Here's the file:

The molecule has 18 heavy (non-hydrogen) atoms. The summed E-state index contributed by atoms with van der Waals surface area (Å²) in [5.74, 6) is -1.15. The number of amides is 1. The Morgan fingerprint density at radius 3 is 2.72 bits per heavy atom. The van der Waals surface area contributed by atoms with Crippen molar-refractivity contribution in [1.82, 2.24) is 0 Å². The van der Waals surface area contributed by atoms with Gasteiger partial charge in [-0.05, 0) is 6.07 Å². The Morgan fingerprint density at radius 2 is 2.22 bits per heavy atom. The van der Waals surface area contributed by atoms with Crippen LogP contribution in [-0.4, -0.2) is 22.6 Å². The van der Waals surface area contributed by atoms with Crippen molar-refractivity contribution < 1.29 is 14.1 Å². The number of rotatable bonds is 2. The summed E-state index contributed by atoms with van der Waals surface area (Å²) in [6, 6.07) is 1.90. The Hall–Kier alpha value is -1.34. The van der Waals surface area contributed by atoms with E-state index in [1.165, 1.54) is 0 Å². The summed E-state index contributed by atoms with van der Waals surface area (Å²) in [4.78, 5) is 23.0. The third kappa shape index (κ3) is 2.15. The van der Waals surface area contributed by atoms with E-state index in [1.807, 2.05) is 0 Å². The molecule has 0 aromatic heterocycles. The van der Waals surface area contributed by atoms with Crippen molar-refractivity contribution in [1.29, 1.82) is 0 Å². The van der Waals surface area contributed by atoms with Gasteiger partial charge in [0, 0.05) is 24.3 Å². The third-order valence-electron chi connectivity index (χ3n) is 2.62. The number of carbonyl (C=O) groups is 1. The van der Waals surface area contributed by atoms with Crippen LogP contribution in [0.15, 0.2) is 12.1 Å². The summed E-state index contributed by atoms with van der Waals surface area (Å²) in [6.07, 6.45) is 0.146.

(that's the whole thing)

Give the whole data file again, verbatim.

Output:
The molecule has 18 heavy (non-hydrogen) atoms. The summed E-state index contributed by atoms with van der Waals surface area (Å²) in [5.74, 6) is -1.15. The number of amides is 1. The Morgan fingerprint density at radius 3 is 2.72 bits per heavy atom. The van der Waals surface area contributed by atoms with Crippen molar-refractivity contribution in [1.82, 2.24) is 0 Å². The van der Waals surface area contributed by atoms with Gasteiger partial charge in [-0.05, 0) is 6.07 Å². The Morgan fingerprint density at radius 2 is 2.22 bits per heavy atom. The van der Waals surface area contributed by atoms with Crippen LogP contribution in [-0.4, -0.2) is 22.6 Å². The van der Waals surface area contributed by atoms with Crippen molar-refractivity contribution < 1.29 is 14.1 Å². The number of rotatable bonds is 2. The summed E-state index contributed by atoms with van der Waals surface area (Å²) in [6, 6.07) is 1.90. The Hall–Kier alpha value is -1.34. The van der Waals surface area contributed by atoms with E-state index in [1.165, 1.54) is 0 Å². The summed E-state index contributed by atoms with van der Waals surface area (Å²) in [4.78, 5) is 23.0. The third kappa shape index (κ3) is 2.15. The van der Waals surface area contributed by atoms with E-state index in [1.807, 2.05) is 0 Å². The molecule has 0 aromatic heterocycles. The van der Waals surface area contributed by atoms with Crippen molar-refractivity contribution in [1.29, 1.82) is 0 Å². The van der Waals surface area contributed by atoms with Gasteiger partial charge in [0, 0.05) is 24.3 Å². The third-order valence-electron chi connectivity index (χ3n) is 2.62. The number of carbonyl (C=O) groups is 1. The van der Waals surface area contributed by atoms with Crippen LogP contribution in [0.15, 0.2) is 12.1 Å². The summed E-state index contributed by atoms with van der Waals surface area (Å²) in [6.07, 6.45) is 0.146.